Meule, Adrian; Heckel, Daniela; Jurowich, Christian et al

in Clinical Obesity (2014), 4(4), 228236

Recent evidence suggests that palatable, high-calorie foods may have an addictive potential. Accordingly, obesity and overconsumption of such foods have been associated with addiction-like eating behavior ... [more ▼]

Recent evidence suggests that palatable, high-calorie foods may have an addictive potential. Accordingly, obesity and overconsumption of such foods have been associated with addiction-like eating behavior. The present study investigated whether individuals with obesity can be classified as food addicted and which factors would differentiate between food addicted and non-addicted individuals. We administered the German version of the Yale Food Addiction Scale (YFAS) and other questionnaires to obese individuals seeking bariatric surgery (N = 96). Results showed that 40% of the sample could be diagnosed as food addicted. Food addicted individuals reported more frequent food cravings, higher eating disorder psychopathology, and more depressive symptoms than the non-addicted group. Age, body mass, and gender distribution did not differ between groups. The food addiction group had higher attentional, but similar motor and non-planning impulsivity, and had lower scores on the Alcohol Use Disorders Identification Test (AUDIT) compared to the non-addicted group. Scores on the AUDIT were associated with impulsivity in the non-addicted group only. We conclude that the prevalence of food addiction is higher in candidates for bariatric surgery compared to the general population and obese individuals not seeking bariatric surgery. A diagnosis of food addiction is associated with higher eating pathology and depression. Moreover, only attentional impulsivity, but not other dimensions of impulsivity, is associated with addictive eating. Finally, food addiction and impulsivity interactively predicted alcohol use, suggesting a crucial role of psychological variables and eating style in determining alcohol consumption in pre-bariatric patients, independent of body mass. [less ▲]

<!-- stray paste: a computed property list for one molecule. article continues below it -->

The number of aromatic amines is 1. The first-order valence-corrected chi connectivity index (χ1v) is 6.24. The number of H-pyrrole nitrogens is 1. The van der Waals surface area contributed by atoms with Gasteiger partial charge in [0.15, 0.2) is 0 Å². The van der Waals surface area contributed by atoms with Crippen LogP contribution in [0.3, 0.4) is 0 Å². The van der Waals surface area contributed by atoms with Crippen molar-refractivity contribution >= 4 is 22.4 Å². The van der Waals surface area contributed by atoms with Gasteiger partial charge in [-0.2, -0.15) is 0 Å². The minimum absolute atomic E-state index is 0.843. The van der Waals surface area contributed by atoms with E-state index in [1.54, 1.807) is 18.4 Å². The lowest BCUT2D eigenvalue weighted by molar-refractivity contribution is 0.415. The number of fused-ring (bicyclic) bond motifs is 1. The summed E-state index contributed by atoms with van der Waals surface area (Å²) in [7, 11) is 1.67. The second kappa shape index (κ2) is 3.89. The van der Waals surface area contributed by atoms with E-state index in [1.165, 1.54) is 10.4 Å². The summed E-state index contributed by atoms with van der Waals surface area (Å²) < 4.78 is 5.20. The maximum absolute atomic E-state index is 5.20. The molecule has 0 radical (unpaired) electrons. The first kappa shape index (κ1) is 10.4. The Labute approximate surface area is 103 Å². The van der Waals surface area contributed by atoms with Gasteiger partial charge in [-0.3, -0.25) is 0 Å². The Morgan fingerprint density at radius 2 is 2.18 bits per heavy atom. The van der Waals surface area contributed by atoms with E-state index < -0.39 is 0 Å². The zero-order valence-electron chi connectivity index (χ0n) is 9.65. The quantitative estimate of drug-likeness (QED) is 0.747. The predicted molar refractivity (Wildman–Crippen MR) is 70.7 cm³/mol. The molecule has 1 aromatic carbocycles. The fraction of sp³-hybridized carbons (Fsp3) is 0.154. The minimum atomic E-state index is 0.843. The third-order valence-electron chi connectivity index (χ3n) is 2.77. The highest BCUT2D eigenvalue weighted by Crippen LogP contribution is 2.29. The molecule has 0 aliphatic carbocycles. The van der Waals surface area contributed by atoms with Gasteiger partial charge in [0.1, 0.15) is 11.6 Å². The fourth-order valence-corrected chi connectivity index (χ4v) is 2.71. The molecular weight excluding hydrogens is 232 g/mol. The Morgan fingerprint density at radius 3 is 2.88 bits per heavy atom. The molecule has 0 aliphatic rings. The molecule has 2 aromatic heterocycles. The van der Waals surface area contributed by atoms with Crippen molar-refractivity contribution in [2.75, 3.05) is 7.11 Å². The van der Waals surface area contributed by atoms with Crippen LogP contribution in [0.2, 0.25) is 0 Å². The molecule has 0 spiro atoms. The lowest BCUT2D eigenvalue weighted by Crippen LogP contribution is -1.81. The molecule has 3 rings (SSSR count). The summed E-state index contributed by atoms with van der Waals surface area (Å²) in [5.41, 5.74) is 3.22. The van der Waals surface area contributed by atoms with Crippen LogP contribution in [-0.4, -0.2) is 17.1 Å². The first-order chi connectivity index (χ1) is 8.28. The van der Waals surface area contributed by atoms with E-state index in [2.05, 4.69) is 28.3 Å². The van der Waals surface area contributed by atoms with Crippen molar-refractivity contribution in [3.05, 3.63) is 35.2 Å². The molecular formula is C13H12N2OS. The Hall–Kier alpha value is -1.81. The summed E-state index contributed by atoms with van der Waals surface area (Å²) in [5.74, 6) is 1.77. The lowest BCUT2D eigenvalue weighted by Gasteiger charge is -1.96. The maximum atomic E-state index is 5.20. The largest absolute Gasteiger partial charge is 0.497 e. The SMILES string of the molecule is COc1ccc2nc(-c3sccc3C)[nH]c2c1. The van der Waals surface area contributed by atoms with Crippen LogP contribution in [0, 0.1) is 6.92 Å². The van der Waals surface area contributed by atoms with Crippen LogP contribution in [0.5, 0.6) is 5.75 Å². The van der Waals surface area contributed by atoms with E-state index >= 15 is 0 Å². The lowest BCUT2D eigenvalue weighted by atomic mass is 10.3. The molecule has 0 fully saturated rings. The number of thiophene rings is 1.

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See detailEnhanced cardiac perception predicts impaired performance in the Iowa Gambling Task in patients with panic disorder